Chief minister Nitish Kumar appears to have more at stake over Covid-19 than any of his counterparts in the country, as Bihar will be the first state to go to polls after the outbreak of the pandemic.
Regardless of what his government has or has not done during its current term since 2015, handling of the contagious calamity may well have a lot of bearing on the state assembly elections due in October-November. That is why Nitish has to do everything he can to check the spread of virus in Bihar.
So far, the poverty-stricken state has not witnessed any major spike in the number of Corona-positive cases. Till the 12th day of lockdown, it has recorded not more than 32 positive cases out of which nine have been cured. Only one person has so far succumbed to the virus.
These numbers are significant considering the fact that Bihar remains woefully short of testing kits, masks, ventilators, not to speak of medical and para-medical personnel, required to handle the crisis. Many, however, believe that Bihar’s worst is yet to come. With the return of more than 1.80 lakh migrants to their home state from different parts of the country over the past fortnight, the state is sitting on the powder keg, they apprehend.
Nitish was actually caught napping when the exodus of Bihari migrants living in different states began after the nationwide lockdown was enforced. By the time, his government rose to the occasion, sealed the borders and set up medical camps to check each of the entrants, many migrants had already sneaked into the state. Experts fear that many of them might have returned carrying the Covid-19 virus. Thankfully, the cases have not shot up alarmingly yet. And if the next week passes off without any further escalation, especially in rural areas, the government will have a reason to heave a sigh of relief.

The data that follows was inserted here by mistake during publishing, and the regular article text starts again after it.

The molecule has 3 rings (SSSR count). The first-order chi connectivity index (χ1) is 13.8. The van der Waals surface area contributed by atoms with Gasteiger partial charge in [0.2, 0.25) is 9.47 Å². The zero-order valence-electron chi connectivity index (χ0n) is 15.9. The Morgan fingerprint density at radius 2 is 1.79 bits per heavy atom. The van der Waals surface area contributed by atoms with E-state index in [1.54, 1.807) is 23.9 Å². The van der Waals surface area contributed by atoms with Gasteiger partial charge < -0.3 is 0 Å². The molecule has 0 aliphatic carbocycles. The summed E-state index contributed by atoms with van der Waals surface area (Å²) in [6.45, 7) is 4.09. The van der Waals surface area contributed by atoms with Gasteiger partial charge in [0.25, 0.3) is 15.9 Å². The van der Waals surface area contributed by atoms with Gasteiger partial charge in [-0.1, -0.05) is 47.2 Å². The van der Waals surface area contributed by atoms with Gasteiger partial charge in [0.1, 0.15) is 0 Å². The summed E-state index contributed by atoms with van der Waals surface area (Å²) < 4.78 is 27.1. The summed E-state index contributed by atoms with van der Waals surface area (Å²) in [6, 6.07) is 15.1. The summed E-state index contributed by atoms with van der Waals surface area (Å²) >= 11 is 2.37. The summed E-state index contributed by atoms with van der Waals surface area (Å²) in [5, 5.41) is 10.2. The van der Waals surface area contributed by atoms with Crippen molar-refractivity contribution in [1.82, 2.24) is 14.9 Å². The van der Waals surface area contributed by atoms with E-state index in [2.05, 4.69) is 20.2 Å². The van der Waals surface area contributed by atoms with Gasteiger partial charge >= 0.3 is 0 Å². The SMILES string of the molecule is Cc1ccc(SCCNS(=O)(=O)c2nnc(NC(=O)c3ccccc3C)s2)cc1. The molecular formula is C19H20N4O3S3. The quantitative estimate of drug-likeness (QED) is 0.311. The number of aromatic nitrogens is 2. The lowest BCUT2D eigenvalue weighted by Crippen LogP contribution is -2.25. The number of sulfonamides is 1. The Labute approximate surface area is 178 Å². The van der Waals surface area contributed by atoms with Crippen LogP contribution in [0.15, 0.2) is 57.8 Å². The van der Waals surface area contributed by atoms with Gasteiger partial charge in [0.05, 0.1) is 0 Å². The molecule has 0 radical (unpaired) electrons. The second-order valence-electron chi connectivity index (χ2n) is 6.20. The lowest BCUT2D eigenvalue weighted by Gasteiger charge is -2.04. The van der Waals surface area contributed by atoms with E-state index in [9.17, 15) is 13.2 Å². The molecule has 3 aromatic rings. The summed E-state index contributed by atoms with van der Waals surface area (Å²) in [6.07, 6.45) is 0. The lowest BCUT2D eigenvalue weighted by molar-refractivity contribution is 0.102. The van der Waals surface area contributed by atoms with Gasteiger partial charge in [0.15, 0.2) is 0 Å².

The government, as of now, has been trying to alleviate the suffering of the poor, especially the migrants who have been rendered homeless. It has also disbursed an amount of Rs 10.30 crore, transferring Rs 1,000 directly into the bank account of each of about 1.30 lakh migrants still stranded in other states. The state government has so far received applications from 2.84 lakh migrants living in places as far-off as Lakshadweep and Arunachal Pradesh.
According to political observers, migrants do play a vital role in Bihar elections and no government can afford to neglect them. Even though they live elsewhere for their livelihood, a majority of them are still the voters in Bihar. More often than not, they return to their native state for assembly elections, which often coincide with Diwali and Chhath festivals. Even those who are not able to return home during the polls wield considerable influence on the family members on who they should vote for.
Nitish, however, is no stranger to handling a calamity. It was his government’s deft handling of the devastating Kosi flood -- declared a national calamity by the erstwhile Manmohan Singh government – 12 years ago, which had endeared him to a great extent to the lakhs of migrants. On August 18, 2018, an embankment at Kusaha in Nepal had breached, leaving the entire Kosi belt in Bihar submerged. The floods had killed more than 500 people and rendered more that 30 lakh people homeless. The government had at the time risen to the occasion by providing timely succour to the flood-hit families. Many attribute the landslide victory of the Nitish-led NDA in the Lok Sabha and assembly polls in 2009 and 2010 respectively to the state government’s efficient management of the post-deluge situation.
The challenges before the Nitish government, however, are bigger this time. Now, it has to deal with a contagious virus, which can wreak havoc if it goes unchecked. Any incumbent government cannot afford to let it happen without paying for its consequences at the hustings.